So here it is… the inaugural C&TA Blog Post!
To all Costume and Textile Association Members, hello, and to anyone else with an interest in fabric, textiles and the history of costume we hope you will enjoy joining in with our Blog.
If you don’t know the C&TA, we are a lively organisation bringing together people who are keen to support and learn more about the history and development of costume and textiles. We are an independent charity based in the historic city of Norwich in the East of England.
This ‘Fine City’ has a rich heritage which owes much to the textile industry on which it was built. For at least 900 years textile workers have brought wealth and innovation to the city. The Normans raised their castle and great cathedral here in the eleventh century as the wool trade made Norwich a thrive. During the medieval period Norfolk worsted, linen, dyeing and weaving helped to make Norwich England’s second city. And in the eighteen and nineteenth centuries intricately woven Norwich Shawls gained international acclaim and were the ultimate fashion accessory to wear over a crinoline. We seek to promote knowledge of this proud history and conserve and expand the unique costume and textile collection of the Norfolk Museums Service, housed in that Norman Castle.
The initial idea of this Blog is to report back on the many and varied talks, visits, meetings and events for those who were not able to attend them, and a chance for those who did to share thoughts and continue the conversation.
Makers and Menders
This month has been a busy one for the C&TA, with two inspiring zoom presentations on Mending from Joy Evitt and Kate Sekules. These were run in conjunction with the popular Norfolk Makers Festival held at the Forum in Norwich. Our members also put on three days of workshops where anyone could come and learn to make patches, visibly mend and embellish old garments to give them a new lease of life - reducing waste and benefitting the environment.
And we mounted an impressive display of work from Norwich University of the Arts fashion and design students - all winners of C&TA sponsored design awards inspired by Norwich's proud past.
The makers of the present inspired by the past... and there is so much to learn!
Keeping us in stitches
This month we also enjoyed a memorable presentation from Lucy Adlington and Meredith Towne of the History Wardrobe. The event had been postponed for 2 years due to Covid, but it was more than worth the wait! Lucy and Meredith excelled themselves with their discourse on The Secret Life of Knitting – a richly varied jaunt from vegetable-dyed socks discovered in an Egyptian pyramid, to the most poignant life-saving knitting from Auschwitz, to pink pussy hats, a global symbol of female solidarity in 2017. All this was sandwiched between much laughter at their quick-fire costume changes and their wonderful collection of both original and authentic-reproduction garments. They introduced us to extraordinary accessories, hilarious knitting pattern poses and the role of K1, P1 in wartime espionage! From intricately cabled fishermen's ganseys designed to be water and weather proof to less practical woollen swimming costumes and even a knitted mermaid's tail! this fun show highlighted the skill of knitters and the infinite diversity of designs and uses knitting needles and yarn can be put to.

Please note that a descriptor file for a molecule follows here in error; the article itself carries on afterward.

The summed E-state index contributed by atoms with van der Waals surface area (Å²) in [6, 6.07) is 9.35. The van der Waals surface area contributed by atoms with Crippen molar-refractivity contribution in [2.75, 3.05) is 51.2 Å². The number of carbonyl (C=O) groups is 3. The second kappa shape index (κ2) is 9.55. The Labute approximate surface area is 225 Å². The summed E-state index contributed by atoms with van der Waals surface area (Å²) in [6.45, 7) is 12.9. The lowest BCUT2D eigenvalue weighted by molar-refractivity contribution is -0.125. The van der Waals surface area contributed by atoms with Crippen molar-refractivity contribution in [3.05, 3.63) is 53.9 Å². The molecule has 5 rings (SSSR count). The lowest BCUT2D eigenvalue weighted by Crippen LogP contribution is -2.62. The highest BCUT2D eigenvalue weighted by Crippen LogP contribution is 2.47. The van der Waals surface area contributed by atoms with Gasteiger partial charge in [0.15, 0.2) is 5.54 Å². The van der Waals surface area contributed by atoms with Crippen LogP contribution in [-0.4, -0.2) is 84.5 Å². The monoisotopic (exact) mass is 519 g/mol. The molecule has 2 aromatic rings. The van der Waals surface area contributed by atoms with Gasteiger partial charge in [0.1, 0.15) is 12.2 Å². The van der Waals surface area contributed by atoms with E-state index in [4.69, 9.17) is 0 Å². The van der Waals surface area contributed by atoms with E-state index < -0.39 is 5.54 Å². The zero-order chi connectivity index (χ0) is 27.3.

Lucy and Meredith modelling original 1960’s bridesmaid dresses, knitted by the bride herself, who wore a matching hooded outfit in white.
Pink pussyhats showing knitting is still very much alive and kicking!
We are looking forward to the The History Wardrobe team returning with 'Divine Deco - The Art of the Dressmaker' in July.
A window on the Andes
Our regular monthly zoom talk this month came from Dr Frances Durocher, whose Introduction to the Ancient Textiles of the Andes took us back over 6000 years with a fascinating guide to the colourful, intricate textiles created by spinners, dyers, weavers and embroiderers of Peru, dating back millennia. Decorated with lively human and animal motifs, we got to see a varied collection of rare treasures now housed in museums around the world. Snakes, cats and humming birds danced across many incredible pieces which have been preserved at ritual burial sites giving us an extraordinary window into how ancient cultures, made, decorated and used textiles and clothes. There is evidence of large workshops of highly-skilled workers using cotton or vibrantly dyed alpaca, vicuna and llama wool, embellished with feathers. We can also see how these pieces were mended and repaired by less skilled hands - but they were certainly made to last - testament to the use of natural fibres and dyes, preserving a rich cultural history.
During April, if you love a good podcast, don't miss this new audio series!
Norfolk Museums are releasing a series of six audio episodes highlighting some of the objects that were on display as part of the Textile Treasures Exhibition at Norwich Castle Museum.
It’s all free to listen to. They will be releasing one episode a week for six weeks.
Click on this link to listen now to Episode 1 - Fashion and Sustainability:
Stream Norfolk Museums Service | Listen to Unstitched playlist online for free on SoundCloud
Do let us know what you thought of these presentations - we love feedback! And catch up with us again in our next Blog at the end of April.
Caroline Whiting is a trustee of C&TA, an art historian and guide at Norwich's Norman Cathedral who is passionate about textiles as an art form, from medieval to modern.